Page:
The potential is consequently there, now it is only a question of the legal feasibility of open-space Agri-PV. These have just been deregulated, but the construction of Agri-PVs is only possible if they bring about advantages for agricultural production in less sensitive areas or serve appropriate experimental and research purposes (cf. Spatial Planning Ordinance, Art. 32 c RPV).
Since the revision of the Spatial Planning Ordinance, which has been in effect since July 2022, things have looked better for agri-PV. Solar installations are now also permitted over green areas, but subject to conditions. For example, the systems had to be located in less sensitive areas and offer advantages for agriculture or serve experimental and research purposes. However, open-space PV systems in the agricultural zone that do not increase agricultural production, e.g. on unused steep slopes, are still not eligible for approval (cf. Swisssolar 2022).
In the autumn session 2022, the Council of States discussed amendments to the Spatial Planning Act in the course of the so-called "Mantelerlasses", i.e. the revision of the Electricity Supply Act and the Energy Act, which aims to strengthen the permissibility of PV systems in agricultural zones and outside building zones. Agri-PV systems are to be permitted if they serve the "agricultural interest". Solar plants outside building and agricultural zones should be possible in areas that are not very sensitive and are easy to develop. The decree will be discussed in the National Council next year.
Large alpine PV systems can also make a significant contribution to the supply of electricity in the winter months, which Parliament has made possible by means of an urgent resolution. It is to be welcomed that such plants are considered site-specific and of fundamentally overriding national interest. However, the regulations are limited until the end of 2025 and it must be ensured that the licensability of renewable installations is also improved in the medium to long term.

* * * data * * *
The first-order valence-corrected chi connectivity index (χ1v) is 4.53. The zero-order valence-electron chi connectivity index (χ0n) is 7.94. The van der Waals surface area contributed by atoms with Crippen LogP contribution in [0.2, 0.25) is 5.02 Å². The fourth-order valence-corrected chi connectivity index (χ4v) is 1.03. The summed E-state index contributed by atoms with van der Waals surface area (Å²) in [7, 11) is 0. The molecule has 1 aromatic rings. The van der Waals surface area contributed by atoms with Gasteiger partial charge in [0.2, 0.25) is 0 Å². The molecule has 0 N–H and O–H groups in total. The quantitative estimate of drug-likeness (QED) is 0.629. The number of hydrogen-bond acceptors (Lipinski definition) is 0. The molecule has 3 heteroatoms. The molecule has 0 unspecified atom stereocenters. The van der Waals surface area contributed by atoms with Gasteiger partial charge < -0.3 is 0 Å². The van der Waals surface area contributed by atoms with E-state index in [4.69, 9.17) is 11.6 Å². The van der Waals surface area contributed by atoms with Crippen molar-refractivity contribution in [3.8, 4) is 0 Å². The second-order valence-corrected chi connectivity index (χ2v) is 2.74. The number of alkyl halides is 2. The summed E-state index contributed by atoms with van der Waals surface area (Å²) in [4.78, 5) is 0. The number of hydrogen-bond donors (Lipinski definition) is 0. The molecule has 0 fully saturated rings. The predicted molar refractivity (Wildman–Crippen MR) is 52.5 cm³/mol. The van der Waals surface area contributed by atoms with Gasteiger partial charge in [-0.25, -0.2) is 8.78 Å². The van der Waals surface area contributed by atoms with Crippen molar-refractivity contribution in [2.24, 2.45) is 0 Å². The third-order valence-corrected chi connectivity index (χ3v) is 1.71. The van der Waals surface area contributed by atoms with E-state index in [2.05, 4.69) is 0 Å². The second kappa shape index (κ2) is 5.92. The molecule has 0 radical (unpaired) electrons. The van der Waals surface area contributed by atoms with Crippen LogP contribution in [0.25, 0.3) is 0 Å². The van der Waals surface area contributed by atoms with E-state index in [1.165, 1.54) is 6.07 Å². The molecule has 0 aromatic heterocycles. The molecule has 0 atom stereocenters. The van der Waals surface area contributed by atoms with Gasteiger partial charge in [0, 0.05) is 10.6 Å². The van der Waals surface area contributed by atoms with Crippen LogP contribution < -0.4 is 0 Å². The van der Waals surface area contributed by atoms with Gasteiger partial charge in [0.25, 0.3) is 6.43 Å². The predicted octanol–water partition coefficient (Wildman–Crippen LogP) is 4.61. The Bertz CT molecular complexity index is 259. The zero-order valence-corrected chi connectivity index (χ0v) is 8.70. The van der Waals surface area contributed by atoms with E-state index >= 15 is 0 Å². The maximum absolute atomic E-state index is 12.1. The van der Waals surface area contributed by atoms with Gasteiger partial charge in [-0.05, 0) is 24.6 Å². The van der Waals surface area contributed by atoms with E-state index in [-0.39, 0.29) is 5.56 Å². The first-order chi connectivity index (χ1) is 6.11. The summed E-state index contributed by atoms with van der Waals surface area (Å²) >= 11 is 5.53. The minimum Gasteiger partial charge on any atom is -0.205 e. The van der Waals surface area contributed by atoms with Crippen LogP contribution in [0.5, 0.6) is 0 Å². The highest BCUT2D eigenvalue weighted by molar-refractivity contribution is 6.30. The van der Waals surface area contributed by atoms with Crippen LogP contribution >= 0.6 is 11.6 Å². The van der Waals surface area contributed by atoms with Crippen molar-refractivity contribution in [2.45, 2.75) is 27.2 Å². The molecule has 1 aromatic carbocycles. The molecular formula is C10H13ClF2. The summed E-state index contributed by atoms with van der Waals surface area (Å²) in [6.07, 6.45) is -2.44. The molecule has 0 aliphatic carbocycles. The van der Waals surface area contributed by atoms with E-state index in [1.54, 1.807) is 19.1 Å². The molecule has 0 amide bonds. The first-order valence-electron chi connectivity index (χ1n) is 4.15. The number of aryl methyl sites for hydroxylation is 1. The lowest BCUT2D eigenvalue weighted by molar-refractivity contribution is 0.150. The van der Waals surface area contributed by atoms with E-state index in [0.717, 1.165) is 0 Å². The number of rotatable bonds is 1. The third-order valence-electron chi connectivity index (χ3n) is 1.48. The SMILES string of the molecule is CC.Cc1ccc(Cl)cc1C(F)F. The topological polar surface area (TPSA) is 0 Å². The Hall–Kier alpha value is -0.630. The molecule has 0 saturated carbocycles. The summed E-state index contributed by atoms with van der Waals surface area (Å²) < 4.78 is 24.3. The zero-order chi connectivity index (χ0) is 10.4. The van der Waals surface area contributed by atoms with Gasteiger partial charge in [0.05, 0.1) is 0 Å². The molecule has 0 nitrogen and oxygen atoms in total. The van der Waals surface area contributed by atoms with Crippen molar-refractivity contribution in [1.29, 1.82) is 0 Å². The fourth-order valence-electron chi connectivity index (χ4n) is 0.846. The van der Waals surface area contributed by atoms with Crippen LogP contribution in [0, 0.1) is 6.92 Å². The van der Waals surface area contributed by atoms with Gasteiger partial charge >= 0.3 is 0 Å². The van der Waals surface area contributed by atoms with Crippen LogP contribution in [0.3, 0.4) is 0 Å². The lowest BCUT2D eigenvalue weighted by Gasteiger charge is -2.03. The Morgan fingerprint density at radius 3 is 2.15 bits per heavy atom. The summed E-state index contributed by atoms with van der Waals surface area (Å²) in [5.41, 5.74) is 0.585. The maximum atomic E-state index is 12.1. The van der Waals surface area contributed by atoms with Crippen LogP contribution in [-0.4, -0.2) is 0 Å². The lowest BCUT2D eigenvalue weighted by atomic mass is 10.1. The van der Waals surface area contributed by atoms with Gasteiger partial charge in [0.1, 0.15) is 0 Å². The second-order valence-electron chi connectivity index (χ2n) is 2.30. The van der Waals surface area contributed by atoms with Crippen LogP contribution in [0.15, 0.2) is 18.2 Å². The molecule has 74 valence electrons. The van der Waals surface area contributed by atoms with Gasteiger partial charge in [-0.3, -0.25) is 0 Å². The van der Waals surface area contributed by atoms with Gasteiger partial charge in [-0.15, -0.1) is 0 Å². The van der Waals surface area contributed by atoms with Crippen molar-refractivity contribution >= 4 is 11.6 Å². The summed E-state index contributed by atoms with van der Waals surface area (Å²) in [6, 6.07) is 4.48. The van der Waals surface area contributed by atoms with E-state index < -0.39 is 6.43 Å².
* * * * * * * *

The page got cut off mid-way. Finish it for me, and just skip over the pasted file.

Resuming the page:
The approval procedures remain the central challenge in the realisation of corresponding projects. Further steps to speed them up are urgently needed. It is in the hands of politicians how Switzerland's energy production develops. Axpo remains committed to ensuring that large-scale solar plants (Agri-PV / open space / Alpine solar) can also become fully established in Switzerland.
Agrophotovoltaics (Agri-PV) is the simultaneous use of land for agricultural crop production (photosynthesis) and PV electricity production (photovoltaics). Agri-PV covers a broad spectrum in the intensity of agricultural use and in the additional effort required for PV system construction. It ranges from intensive arable farming with special PV mounting systems to extensive grazing with marginal adjustments on the PV side. Agri-PV thus increases land efficiency and makes it possible to expand PV power while preserving fertile arable land for agriculture or in connection with the creation of species-rich biotopes.
Agri-PV technology has developed very dynamically in recent years and has spread to almost all regions of the world. Globally installed Agri-PV capacity increased exponentially from about 5 MW in 2012 to 14 GW in 2022, with government support programmes in Japan (since 2013), China (about 2014), France (since 2017), the USA (since 2018) and most recently Korea.